de.mpg.escidoc.pubman.appbase.FacesBean
English
 
Help Guide Privacy Policy Disclaimer Contact us
  Advanced SearchBrowse

Item

ITEM ACTIONSEXPORT

Released

Journal Article

On the life cycles of Phaeoxantha species (Coleoptera: Cicindelidae) from Central Amazonian floodplains (Brazil)

MPS-Authors
http://pubman.mpdl.mpg.de/cone/persons/resource/persons57020

Zerm,  Matthias
Working Group Tropical Ecology, Max Planck Institute for Limnology, Max Planck Institute for Evolutionary Biology, Max Planck Society;

http://pubman.mpdl.mpg.de/cone/persons/resource/persons56570

Adis,  Joachim
Working Group Tropical Ecology, Max Planck Institute for Limnology, Max Planck Institute for Evolutionary Biology, Max Planck Society;

Locator
There are no locators available
Fulltext (public)
There are no public fulltexts available
Supplementary Material (public)
There is no public supplementary material available
Citation

Zerm, M., & Adis, J. (2000). On the life cycles of Phaeoxantha species (Coleoptera: Cicindelidae) from Central Amazonian floodplains (Brazil). Ecotropica, 6, 141-155.


Cite as: http://hdl.handle.net/11858/00-001M-0000-000F-DFF4-D
Abstract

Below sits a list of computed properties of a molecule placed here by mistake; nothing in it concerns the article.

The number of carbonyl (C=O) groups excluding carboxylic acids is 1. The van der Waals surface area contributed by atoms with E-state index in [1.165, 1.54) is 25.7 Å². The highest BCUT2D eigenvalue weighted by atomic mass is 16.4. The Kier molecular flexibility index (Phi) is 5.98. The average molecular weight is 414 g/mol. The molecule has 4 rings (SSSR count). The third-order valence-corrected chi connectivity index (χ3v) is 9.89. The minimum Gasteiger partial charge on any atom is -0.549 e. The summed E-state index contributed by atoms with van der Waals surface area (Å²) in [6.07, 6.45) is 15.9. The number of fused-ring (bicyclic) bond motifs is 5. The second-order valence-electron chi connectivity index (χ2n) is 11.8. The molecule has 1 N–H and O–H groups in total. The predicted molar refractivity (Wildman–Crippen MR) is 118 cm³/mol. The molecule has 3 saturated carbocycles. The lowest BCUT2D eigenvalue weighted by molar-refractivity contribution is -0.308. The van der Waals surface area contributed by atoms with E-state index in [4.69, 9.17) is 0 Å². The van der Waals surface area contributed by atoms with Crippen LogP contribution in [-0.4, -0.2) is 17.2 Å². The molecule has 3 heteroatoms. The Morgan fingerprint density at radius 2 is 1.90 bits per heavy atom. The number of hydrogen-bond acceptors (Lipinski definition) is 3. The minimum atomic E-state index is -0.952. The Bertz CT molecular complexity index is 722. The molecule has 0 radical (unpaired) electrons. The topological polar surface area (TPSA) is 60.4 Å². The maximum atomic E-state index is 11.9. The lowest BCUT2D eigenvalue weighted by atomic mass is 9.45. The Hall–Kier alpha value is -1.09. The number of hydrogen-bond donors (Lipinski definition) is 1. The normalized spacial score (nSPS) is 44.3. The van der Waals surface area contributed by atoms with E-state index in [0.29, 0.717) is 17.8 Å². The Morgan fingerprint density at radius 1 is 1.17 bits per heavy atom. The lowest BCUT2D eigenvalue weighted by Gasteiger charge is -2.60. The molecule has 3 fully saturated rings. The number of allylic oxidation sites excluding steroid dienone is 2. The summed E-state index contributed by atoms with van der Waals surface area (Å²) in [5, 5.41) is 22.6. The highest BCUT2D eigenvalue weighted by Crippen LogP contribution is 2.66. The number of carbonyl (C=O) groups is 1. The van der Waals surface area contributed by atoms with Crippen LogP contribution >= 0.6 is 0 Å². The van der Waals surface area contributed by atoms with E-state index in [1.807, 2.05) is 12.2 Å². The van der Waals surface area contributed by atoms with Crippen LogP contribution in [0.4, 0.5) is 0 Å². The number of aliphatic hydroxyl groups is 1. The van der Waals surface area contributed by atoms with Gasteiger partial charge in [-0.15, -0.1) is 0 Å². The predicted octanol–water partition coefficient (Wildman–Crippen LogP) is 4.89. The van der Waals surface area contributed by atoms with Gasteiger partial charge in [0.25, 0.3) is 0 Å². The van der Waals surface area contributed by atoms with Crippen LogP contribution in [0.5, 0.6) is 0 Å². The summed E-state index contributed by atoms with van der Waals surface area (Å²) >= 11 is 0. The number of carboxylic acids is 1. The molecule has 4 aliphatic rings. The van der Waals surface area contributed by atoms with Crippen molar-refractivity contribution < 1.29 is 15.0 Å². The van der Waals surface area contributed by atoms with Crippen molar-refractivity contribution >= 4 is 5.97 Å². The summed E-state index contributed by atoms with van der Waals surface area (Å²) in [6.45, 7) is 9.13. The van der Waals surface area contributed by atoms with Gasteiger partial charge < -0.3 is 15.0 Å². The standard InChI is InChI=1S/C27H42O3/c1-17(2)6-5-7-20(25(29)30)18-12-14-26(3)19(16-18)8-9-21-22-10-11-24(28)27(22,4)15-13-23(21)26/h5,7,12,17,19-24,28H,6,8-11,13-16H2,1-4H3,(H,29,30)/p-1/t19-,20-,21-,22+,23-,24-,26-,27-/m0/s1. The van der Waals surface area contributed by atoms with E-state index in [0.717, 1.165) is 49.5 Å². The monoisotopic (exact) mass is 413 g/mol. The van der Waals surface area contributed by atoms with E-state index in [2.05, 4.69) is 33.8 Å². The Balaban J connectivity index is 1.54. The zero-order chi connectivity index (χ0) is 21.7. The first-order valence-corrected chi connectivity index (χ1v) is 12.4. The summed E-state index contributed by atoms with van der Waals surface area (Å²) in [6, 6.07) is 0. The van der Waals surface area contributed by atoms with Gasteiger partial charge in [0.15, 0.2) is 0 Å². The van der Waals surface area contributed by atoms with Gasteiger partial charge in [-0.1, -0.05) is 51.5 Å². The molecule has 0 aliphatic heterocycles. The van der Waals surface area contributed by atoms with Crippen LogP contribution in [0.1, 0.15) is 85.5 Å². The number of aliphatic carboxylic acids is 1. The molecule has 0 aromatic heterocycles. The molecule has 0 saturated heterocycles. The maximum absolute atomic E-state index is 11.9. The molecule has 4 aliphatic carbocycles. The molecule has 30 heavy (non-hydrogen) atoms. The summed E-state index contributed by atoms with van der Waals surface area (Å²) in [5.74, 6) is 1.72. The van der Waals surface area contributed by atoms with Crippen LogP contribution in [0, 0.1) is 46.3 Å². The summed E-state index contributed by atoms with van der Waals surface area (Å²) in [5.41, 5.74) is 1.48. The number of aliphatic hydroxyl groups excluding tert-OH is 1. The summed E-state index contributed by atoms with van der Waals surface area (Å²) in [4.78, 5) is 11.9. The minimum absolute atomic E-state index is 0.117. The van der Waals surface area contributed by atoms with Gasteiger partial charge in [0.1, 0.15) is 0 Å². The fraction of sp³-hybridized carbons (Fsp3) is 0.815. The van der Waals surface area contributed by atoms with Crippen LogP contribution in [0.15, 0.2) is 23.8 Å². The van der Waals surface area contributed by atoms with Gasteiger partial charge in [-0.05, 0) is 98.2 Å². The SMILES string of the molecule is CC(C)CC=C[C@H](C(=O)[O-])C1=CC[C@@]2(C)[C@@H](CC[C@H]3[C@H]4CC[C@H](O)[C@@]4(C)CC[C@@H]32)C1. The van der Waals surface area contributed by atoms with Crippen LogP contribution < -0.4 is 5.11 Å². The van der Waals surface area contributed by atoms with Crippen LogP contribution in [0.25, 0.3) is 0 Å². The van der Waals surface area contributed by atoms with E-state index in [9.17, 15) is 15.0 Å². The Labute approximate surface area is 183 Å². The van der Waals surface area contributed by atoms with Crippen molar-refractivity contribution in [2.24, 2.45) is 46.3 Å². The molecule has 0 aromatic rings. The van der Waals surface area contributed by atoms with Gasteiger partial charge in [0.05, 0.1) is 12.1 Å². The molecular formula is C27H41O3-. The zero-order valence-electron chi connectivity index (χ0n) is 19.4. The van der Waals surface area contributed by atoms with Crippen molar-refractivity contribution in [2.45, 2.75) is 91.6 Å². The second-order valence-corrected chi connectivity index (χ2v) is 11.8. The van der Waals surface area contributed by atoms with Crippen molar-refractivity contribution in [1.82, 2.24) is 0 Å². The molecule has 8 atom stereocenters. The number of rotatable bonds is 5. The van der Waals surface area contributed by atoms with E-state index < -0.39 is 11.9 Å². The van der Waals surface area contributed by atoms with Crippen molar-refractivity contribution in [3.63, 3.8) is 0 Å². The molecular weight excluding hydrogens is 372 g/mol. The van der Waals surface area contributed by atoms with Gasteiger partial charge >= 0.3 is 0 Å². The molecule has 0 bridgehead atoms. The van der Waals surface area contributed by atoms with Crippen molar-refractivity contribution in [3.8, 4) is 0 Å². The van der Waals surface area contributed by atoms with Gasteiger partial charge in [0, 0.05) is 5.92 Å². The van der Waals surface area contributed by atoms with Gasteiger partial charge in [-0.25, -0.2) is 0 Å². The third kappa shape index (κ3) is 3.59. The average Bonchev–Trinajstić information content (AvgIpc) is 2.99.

The life cycles of 4 of 11 tiger beetle species known to occur in open areas of Central Amazonian floodplains were studied during 1997-1999 in the Manaus region. Regular field excursions were undertaken over a period of 2 years to follow larval and adult phenology (one site in a whitewater area [várzea], another in a blackwater area [igapó]). Beetles collected in the field were taken to the laboratory for examination of gonad maturity. Additional larvae were reared under controlled conditions in the laboratory from egg to adult beetle. All species had annual life cycles. Larval development was studied in the field and laboratory for 3 species (Phaeoxantha klugi, P. lindemannae and P. aequinoctialis). Duration of all developmental stages are given. Larval development in the laboratory was generally faster than in the field, ranging from 3,5 to >7 months depending on the species. In the field, larval development lasted between 7-10 and 10-14 months. A period of dormancy varying in duration was observed in 3rd-instar larvae before pupation. Because hatching of the new beetle generation was more synchronized than the distribution of the 3 larval instars, we presume that dormancy is used to adjust the populations to the seasonally changing environmental conditions imposed by a monomodal flood pulse. In P. klugi and P. lindemannae, larvae survived the inundation period submerged in the soil. The beetles that hatched thereafter had a short life span of only few months. Although the larval phenology is similar in P. aequinoctialis, adult life span was with >6 months extremely long. Data on the life cycle of the fourth species (P. limata) are scarce as larval phenology is still unknown. The type of life cycle with a long larval phase contrasts with other findings for floodplain species from the Manaus region, and is considered similar to patterns found in species from terra firme uplands as well as in subtropical and temperate regions